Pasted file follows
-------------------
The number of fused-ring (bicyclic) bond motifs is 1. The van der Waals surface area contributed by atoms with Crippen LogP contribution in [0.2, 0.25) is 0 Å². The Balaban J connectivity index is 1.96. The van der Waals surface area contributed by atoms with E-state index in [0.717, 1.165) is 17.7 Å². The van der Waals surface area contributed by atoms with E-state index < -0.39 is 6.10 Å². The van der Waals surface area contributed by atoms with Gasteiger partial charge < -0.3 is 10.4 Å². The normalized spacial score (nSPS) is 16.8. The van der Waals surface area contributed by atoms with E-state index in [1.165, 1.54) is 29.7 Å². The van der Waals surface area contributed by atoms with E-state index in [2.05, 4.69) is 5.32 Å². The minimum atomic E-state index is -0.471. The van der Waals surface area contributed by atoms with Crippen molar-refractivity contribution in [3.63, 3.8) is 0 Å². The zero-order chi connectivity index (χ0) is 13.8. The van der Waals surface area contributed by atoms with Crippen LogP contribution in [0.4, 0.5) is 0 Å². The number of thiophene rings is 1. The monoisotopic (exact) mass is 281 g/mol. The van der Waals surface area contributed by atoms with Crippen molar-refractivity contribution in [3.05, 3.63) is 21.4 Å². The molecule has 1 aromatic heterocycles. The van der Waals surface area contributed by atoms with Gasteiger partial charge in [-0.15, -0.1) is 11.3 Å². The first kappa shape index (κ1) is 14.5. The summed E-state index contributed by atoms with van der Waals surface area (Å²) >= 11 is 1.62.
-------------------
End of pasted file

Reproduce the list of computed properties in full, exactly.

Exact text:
The number of fused-ring (bicyclic) bond motifs is 1. The van der Waals surface area contributed by atoms with Crippen LogP contribution in [0.2, 0.25) is 0 Å². The Balaban J connectivity index is 1.96. The van der Waals surface area contributed by atoms with E-state index in [0.717, 1.165) is 17.7 Å². The van der Waals surface area contributed by atoms with E-state index < -0.39 is 6.10 Å². The van der Waals surface area contributed by atoms with Gasteiger partial charge < -0.3 is 10.4 Å². The normalized spacial score (nSPS) is 16.8. The van der Waals surface area contributed by atoms with E-state index in [1.165, 1.54) is 29.7 Å². The van der Waals surface area contributed by atoms with E-state index in [2.05, 4.69) is 5.32 Å². The minimum atomic E-state index is -0.471. The van der Waals surface area contributed by atoms with Crippen molar-refractivity contribution in [3.63, 3.8) is 0 Å². The zero-order chi connectivity index (χ0) is 13.8. The van der Waals surface area contributed by atoms with Crippen LogP contribution in [0.4, 0.5) is 0 Å². The number of thiophene rings is 1. The monoisotopic (exact) mass is 281 g/mol. The van der Waals surface area contributed by atoms with Crippen molar-refractivity contribution in [3.05, 3.63) is 21.4 Å². The molecule has 1 aromatic heterocycles. The van der Waals surface area contributed by atoms with Gasteiger partial charge in [-0.15, -0.1) is 11.3 Å². The first kappa shape index (κ1) is 14.5. The summed E-state index contributed by atoms with van der Waals surface area (Å²) >= 11 is 1.62.